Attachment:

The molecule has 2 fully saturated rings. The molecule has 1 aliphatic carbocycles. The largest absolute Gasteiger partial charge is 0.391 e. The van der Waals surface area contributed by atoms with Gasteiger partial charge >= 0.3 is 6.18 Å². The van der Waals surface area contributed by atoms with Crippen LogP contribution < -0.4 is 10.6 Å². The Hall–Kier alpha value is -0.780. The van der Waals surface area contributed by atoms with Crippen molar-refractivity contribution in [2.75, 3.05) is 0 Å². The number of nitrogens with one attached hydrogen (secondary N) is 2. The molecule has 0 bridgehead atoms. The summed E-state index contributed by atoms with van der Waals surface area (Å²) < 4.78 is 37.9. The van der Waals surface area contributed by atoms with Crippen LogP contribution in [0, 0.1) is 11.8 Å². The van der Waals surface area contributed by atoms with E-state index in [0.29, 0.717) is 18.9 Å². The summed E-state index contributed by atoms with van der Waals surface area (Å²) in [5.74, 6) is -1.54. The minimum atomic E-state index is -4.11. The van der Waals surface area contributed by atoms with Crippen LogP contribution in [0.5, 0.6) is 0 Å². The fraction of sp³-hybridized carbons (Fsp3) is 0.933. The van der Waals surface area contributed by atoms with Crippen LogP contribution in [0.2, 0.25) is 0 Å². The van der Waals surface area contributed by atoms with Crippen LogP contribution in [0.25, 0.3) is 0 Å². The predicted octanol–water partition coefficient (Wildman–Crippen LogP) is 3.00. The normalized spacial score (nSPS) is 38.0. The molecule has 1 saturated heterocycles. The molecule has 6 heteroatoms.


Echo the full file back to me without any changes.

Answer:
The molecule has 2 fully saturated rings. The molecule has 1 aliphatic carbocycles. The largest absolute Gasteiger partial charge is 0.391 e. The van der Waals surface area contributed by atoms with Gasteiger partial charge >= 0.3 is 6.18 Å². The van der Waals surface area contributed by atoms with Crippen LogP contribution < -0.4 is 10.6 Å². The Hall–Kier alpha value is -0.780. The van der Waals surface area contributed by atoms with Crippen molar-refractivity contribution in [2.75, 3.05) is 0 Å². The number of nitrogens with one attached hydrogen (secondary N) is 2. The molecule has 0 bridgehead atoms. The summed E-state index contributed by atoms with van der Waals surface area (Å²) < 4.78 is 37.9. The van der Waals surface area contributed by atoms with Crippen LogP contribution in [0, 0.1) is 11.8 Å². The van der Waals surface area contributed by atoms with E-state index in [0.29, 0.717) is 18.9 Å². The summed E-state index contributed by atoms with van der Waals surface area (Å²) in [5.74, 6) is -1.54. The minimum atomic E-state index is -4.11. The van der Waals surface area contributed by atoms with Crippen LogP contribution in [0.5, 0.6) is 0 Å². The fraction of sp³-hybridized carbons (Fsp3) is 0.933. The van der Waals surface area contributed by atoms with Crippen LogP contribution in [0.2, 0.25) is 0 Å². The van der Waals surface area contributed by atoms with Crippen LogP contribution in [0.25, 0.3) is 0 Å². The predicted octanol–water partition coefficient (Wildman–Crippen LogP) is 3.00. The normalized spacial score (nSPS) is 38.0. The molecule has 1 saturated heterocycles. The molecule has 6 heteroatoms.